From Apple Trees to Cider, Please!

From Apple Trees to Cider, Please! coverFrom Apple Trees to Cider, Please!

″Grab the wagon, it’s a bright autumn day and the trees are full of ripe, red apples! There’s an apple festival underway at the farm and lots of work to do making cider. This visit finishes with a cider doughnut and a cup of freshly pressed cider. DELICIOUS! Told in crisp, action-driven rhymes from a young child’s point of view, From Apple Trees to Cider, Please! is a realistic account of how apple cider is pressed, flavored with the charm and vigor of a harvest celebration.″

Releases September 1, 2016 (Editions Scholastic)

Like my picture book series, also published by Albert Whitman & Company, From Apple Trees to Cider, Please! is inspired by fond memories and family and school visits to farms in beautiful Hunterdon County, New Jersey. Julia Patton’s whimsical illustrations are charming! I’m certain even one read will lead to a trip to the orchard and a refreshing encounter with a cup of apple cider and maybe even a cider doughnut, apple fritter, or fresh-baked pie…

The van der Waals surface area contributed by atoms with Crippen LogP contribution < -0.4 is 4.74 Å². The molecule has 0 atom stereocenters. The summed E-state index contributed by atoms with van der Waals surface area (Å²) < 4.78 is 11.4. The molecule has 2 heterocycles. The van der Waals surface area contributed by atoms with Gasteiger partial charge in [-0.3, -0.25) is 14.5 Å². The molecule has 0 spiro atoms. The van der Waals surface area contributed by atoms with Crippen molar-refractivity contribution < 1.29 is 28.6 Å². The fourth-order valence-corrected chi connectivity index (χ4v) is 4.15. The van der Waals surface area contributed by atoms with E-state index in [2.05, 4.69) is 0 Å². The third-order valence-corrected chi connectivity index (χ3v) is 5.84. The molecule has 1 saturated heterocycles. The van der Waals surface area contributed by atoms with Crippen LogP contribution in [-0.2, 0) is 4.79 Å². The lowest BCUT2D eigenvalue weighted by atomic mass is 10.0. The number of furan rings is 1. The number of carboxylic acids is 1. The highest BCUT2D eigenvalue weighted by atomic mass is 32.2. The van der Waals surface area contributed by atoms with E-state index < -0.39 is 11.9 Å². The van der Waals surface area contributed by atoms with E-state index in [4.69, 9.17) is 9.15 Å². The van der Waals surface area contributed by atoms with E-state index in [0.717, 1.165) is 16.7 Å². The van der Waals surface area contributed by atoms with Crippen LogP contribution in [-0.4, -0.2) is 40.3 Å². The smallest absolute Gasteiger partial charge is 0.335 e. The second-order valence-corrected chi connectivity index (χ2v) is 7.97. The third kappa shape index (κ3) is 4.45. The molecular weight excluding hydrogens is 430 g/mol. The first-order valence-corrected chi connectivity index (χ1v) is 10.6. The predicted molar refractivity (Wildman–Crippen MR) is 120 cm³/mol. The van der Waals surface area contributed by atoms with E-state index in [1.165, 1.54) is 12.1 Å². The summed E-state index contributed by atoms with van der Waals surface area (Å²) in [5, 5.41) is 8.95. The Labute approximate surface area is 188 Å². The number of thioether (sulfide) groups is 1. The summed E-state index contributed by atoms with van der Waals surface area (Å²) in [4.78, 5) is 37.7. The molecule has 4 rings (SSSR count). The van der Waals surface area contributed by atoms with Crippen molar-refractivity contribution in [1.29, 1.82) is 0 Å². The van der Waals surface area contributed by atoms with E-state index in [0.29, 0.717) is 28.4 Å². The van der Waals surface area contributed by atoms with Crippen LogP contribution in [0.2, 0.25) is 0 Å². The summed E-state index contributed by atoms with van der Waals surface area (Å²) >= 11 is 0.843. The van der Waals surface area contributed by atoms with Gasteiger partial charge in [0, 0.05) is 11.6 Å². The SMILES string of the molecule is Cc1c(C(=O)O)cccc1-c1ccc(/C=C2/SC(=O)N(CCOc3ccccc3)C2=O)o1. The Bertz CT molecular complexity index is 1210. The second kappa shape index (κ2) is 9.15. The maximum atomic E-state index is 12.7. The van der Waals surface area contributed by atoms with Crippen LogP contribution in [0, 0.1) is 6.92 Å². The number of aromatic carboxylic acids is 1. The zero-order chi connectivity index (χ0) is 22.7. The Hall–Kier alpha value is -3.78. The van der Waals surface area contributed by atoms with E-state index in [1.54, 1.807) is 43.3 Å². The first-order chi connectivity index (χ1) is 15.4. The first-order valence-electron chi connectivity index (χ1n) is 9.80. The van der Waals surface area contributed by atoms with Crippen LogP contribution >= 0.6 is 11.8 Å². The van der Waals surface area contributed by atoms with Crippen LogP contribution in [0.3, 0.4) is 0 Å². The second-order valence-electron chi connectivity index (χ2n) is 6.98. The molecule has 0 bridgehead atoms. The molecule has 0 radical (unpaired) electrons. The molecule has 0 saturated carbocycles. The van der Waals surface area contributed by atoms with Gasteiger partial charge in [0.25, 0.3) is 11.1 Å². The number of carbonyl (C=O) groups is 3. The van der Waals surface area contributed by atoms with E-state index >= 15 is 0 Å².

From Apple Trees to Cider, Please! appeared with the apple harvest September 2015 and is available at bookstores everywhere!

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A mother and daughter go apple picking in a sprawling orchard, “past dappled leaves and through the loud/ and happy apple-picking crowd.” Chernesky (Sun Above and Blooms Below) describes the process of turning apples into cider: cleaning them, dropping them in the shredder, and cranking the press (“Twist and press to squish and mash./ See the cider splish and splash!”). The bustling orchard hosts seasonal fixtures like pumpkin-headed scarecrows, tractor rides, and treats like cider doughnuts and fritters, which are sampled by the orchard’s other high-spirited guests. Chernesky’s playfully chirrupy rhymes and Patton’s (PB&J Hooray) exuberant cartooning deliver a juicy taste of a quintessential autumnal experience. Ages 4–7. Author’s agent: Susan Hawk, Bent Agency. Illustrator’s agency: Bright Agency. (Sept.)—Publishers Weekly